That day I felt like I had been saved. At that time in the semester, I had reached a point of distress and panic because of all that I had learned about the current state of the mainstream mental health system. I have always been interested in the human mind, the human experience and helping others. I started my psychology education in an independent research program at my high school doing a study of divorce and its effects on adolescents. This was a non-traditional introduction to psychology because I developed the project on my own and didn’t have any solid academic background in psych. When I first came to NYU, I took Intro to Psychology in the College of Arts and Sciences as well as Human Development in the Steinhardt School of Education. These were large lecture hall courses where each individual was treated like a number rather than a person. I took up a seat in the classroom, but I had no face and no name. After completing that first semester, I was no longer sure that I wanted to study psychology because neither class seemed particularly right for me. Intro to Psychology emphasized the science and Human Development emphasized the theories of particular people, but both courses failed to touch on issues of the human experience, societal and cultural contexts and how these things may affect our experiences and our health. Most importantly, neither course addressed how society has determined our definition of mental health and mental illness.
Because I was no longer sure what I wanted to do, I decided to take a break from psychology and explore new areas of study. After a semester of no psychology, I realized that I was still interested in studying the underlying basis of the discipline but thought a different approach might be more appropriate for me. So I registered for the Gallatin course called Mad Science/Mad Pride, where I would be 1 of 20 rather than 1 of 300, where I would have a face and a name.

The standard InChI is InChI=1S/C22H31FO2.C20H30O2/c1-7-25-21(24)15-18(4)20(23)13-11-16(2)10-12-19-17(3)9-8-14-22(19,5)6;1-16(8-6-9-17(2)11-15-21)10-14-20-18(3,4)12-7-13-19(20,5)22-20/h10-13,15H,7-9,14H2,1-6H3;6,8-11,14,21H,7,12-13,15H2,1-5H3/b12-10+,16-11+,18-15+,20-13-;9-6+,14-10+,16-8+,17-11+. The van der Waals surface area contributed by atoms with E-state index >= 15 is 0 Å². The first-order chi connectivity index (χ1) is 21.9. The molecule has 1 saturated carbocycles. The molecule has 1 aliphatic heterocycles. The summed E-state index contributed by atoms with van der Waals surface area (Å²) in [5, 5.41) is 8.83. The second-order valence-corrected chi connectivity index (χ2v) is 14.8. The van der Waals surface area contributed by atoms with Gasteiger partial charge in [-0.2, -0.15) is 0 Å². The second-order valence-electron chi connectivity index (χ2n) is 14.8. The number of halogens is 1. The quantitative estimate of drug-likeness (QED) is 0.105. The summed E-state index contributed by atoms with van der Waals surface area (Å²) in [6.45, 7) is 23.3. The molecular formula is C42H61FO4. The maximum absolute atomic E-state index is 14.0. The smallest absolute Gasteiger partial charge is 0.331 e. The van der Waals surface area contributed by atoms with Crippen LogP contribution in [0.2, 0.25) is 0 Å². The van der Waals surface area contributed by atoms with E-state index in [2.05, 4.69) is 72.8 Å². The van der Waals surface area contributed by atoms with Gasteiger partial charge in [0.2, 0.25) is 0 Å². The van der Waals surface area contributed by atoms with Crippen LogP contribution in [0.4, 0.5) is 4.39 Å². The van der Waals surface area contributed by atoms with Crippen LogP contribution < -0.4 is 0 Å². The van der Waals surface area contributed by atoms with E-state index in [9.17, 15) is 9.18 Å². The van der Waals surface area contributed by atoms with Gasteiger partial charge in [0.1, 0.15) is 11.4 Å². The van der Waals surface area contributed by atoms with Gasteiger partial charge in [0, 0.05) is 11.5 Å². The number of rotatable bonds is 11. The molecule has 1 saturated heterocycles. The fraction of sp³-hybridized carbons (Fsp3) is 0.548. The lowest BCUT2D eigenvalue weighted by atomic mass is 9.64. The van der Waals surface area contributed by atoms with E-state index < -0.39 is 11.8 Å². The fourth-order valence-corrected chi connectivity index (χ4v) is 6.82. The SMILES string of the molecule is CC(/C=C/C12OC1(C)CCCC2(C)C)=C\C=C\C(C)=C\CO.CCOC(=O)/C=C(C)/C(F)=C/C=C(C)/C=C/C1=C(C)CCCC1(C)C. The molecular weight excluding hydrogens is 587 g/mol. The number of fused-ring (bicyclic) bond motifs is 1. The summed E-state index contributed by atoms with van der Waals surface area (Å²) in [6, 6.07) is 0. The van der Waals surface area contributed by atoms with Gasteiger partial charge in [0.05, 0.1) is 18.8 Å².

On the first day, I knew the approach taken by Brad Lewis would be more appropriate for me because he took pictures of us. The pictures were significant because they indicated that Brad was interested in knowing my face, my name and the person that exists behind my student identification number. His course took me on a roller coaster ride of interest, inspiration, confusion and fear. I was really pleased to learned all about the world of the mental health systems and the various roles that people can play within the system. It is a confusing world that I was finally able to understand and see the various paths to be taken. Although I was learning more about each specific path, I was becoming increasingly uncomfortable because I realized that it was all structured in a very specific way, and I could not see myself fitting comfortably into this structure. These realizations caused me much stress, anxiety and fear of the future. The mainstream seemed too dehumanizing, too chemical, too plastic, too rigid, too controlling, all with the wrong underlying intentions. The goal underlying the mainstream mental health system seemed to be to cure, and to fix people, to fit our society’s specific definition of “normal” and “healthy.”
My education in Mad Science/Mad Pride extended beyond the mental health system to a new understanding of our systemized society as a whole. I began to see how our Western culture has many cracks that so many amazing, talented and intelligent people can easily fall through, with no one to catch them. As the Icarus Project publication called “Navigating the Spaces Between Brilliance and Madness” describes, “We live in a culture where it’s considered healthy to eat food made out of toxic chemicals and happiness is defined as something that can’t hurt you, like steady jobs and gated communities. We live in a society where affluent people prevent wrinkles by paralyzing their facial muscles with bacteria and prevent worry by implanting computer chips in the bodies of their pets. We live in a country that has more prison inmates than farmers. We live in a world where McDonalds was allowed to build a restaurant in front of the pyramids in Egypt. We live in times where it is considered radical to ever think that people like doctors and reporters might not always be telling the truth.” As I became able to put all of these realizations into context with my life, my future and my place in the world, I became very disturbed. I was very scared and frustrated because all I really wanted to do was study what interested me, help others and have a good time doing it. I saw no place in mainstream mental health in which I could do all of this. Once again, I almost gave up on mental health altogether to follow a career in the arts, which might have been satisfying and enjoyable but still seemed incomplete for me.